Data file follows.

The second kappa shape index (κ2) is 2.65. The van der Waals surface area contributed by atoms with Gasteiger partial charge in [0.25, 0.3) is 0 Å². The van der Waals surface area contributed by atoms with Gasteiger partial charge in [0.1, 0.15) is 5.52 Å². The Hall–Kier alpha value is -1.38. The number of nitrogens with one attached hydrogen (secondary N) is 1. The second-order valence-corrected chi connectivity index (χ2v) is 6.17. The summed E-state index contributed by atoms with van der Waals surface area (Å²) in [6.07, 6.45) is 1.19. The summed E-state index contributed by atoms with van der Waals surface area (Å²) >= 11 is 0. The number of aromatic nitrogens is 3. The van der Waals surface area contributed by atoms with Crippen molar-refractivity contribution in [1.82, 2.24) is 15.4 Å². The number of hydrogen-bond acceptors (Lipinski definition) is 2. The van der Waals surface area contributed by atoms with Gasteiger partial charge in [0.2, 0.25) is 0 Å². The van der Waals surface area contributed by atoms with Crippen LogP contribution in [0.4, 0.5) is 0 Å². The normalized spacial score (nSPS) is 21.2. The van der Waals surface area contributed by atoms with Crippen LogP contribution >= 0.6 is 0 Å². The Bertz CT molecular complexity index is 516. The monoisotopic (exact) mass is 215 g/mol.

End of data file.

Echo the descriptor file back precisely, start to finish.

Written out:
The second kappa shape index (κ2) is 2.65. The van der Waals surface area contributed by atoms with Gasteiger partial charge in [0.25, 0.3) is 0 Å². The van der Waals surface area contributed by atoms with Gasteiger partial charge in [0.1, 0.15) is 5.52 Å². The Hall–Kier alpha value is -1.38. The number of nitrogens with one attached hydrogen (secondary N) is 1. The second-order valence-corrected chi connectivity index (χ2v) is 6.17. The summed E-state index contributed by atoms with van der Waals surface area (Å²) in [6.07, 6.45) is 1.19. The summed E-state index contributed by atoms with van der Waals surface area (Å²) >= 11 is 0. The number of aromatic nitrogens is 3. The van der Waals surface area contributed by atoms with Crippen molar-refractivity contribution in [1.82, 2.24) is 15.4 Å². The number of hydrogen-bond acceptors (Lipinski definition) is 2. The van der Waals surface area contributed by atoms with Gasteiger partial charge in [0.2, 0.25) is 0 Å². The van der Waals surface area contributed by atoms with Crippen LogP contribution in [0.4, 0.5) is 0 Å². The normalized spacial score (nSPS) is 21.2. The van der Waals surface area contributed by atoms with Crippen LogP contribution >= 0.6 is 0 Å². The Bertz CT molecular complexity index is 516. The monoisotopic (exact) mass is 215 g/mol.